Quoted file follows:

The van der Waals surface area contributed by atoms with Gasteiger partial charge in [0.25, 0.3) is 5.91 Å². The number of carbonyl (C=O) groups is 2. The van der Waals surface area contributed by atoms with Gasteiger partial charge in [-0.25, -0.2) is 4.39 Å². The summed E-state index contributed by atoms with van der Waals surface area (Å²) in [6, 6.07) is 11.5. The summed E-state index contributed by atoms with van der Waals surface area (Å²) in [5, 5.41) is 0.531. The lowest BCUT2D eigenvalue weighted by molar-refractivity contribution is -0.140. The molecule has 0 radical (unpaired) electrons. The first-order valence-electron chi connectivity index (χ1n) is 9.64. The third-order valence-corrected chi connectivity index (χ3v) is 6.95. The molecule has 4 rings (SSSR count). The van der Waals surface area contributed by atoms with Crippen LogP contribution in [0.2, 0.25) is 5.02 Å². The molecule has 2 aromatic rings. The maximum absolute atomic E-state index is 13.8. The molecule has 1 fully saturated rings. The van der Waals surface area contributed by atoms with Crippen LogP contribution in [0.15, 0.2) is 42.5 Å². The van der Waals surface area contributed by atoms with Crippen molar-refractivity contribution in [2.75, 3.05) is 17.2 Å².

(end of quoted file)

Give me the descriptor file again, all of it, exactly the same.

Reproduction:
The van der Waals surface area contributed by atoms with Gasteiger partial charge in [0.25, 0.3) is 5.91 Å². The number of carbonyl (C=O) groups is 2. The van der Waals surface area contributed by atoms with Gasteiger partial charge in [-0.25, -0.2) is 4.39 Å². The summed E-state index contributed by atoms with van der Waals surface area (Å²) in [6, 6.07) is 11.5. The summed E-state index contributed by atoms with van der Waals surface area (Å²) in [5, 5.41) is 0.531. The lowest BCUT2D eigenvalue weighted by molar-refractivity contribution is -0.140. The molecule has 0 radical (unpaired) electrons. The first-order valence-electron chi connectivity index (χ1n) is 9.64. The third-order valence-corrected chi connectivity index (χ3v) is 6.95. The molecule has 4 rings (SSSR count). The van der Waals surface area contributed by atoms with Crippen LogP contribution in [0.2, 0.25) is 5.02 Å². The molecule has 2 aromatic rings. The maximum absolute atomic E-state index is 13.8. The molecule has 1 fully saturated rings. The van der Waals surface area contributed by atoms with Crippen LogP contribution in [0.15, 0.2) is 42.5 Å². The van der Waals surface area contributed by atoms with Crippen molar-refractivity contribution in [2.75, 3.05) is 17.2 Å².